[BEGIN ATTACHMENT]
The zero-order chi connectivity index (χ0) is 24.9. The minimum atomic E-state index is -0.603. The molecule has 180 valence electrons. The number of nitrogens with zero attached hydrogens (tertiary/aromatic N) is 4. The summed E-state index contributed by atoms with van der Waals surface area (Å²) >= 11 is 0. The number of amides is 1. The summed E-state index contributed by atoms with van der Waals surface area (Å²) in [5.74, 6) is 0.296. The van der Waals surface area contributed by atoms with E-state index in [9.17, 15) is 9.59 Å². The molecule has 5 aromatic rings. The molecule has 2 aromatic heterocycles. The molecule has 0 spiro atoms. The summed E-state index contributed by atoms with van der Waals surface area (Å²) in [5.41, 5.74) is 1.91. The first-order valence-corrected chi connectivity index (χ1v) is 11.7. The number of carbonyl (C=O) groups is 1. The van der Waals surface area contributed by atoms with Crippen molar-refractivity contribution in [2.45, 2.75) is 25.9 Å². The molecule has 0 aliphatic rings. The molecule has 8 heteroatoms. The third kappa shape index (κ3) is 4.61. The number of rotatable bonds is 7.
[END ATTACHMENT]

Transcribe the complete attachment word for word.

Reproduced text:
The zero-order chi connectivity index (χ0) is 24.9. The minimum atomic E-state index is -0.603. The molecule has 180 valence electrons. The number of nitrogens with zero attached hydrogens (tertiary/aromatic N) is 4. The summed E-state index contributed by atoms with van der Waals surface area (Å²) >= 11 is 0. The number of amides is 1. The summed E-state index contributed by atoms with van der Waals surface area (Å²) in [5.74, 6) is 0.296. The van der Waals surface area contributed by atoms with E-state index in [9.17, 15) is 9.59 Å². The molecule has 5 aromatic rings. The molecule has 2 aromatic heterocycles. The molecule has 0 spiro atoms. The summed E-state index contributed by atoms with van der Waals surface area (Å²) in [5.41, 5.74) is 1.91. The first-order valence-corrected chi connectivity index (χ1v) is 11.7. The number of carbonyl (C=O) groups is 1. The van der Waals surface area contributed by atoms with Crippen molar-refractivity contribution in [2.45, 2.75) is 25.9 Å². The molecule has 0 aliphatic rings. The molecule has 8 heteroatoms. The third kappa shape index (κ3) is 4.61. The number of rotatable bonds is 7.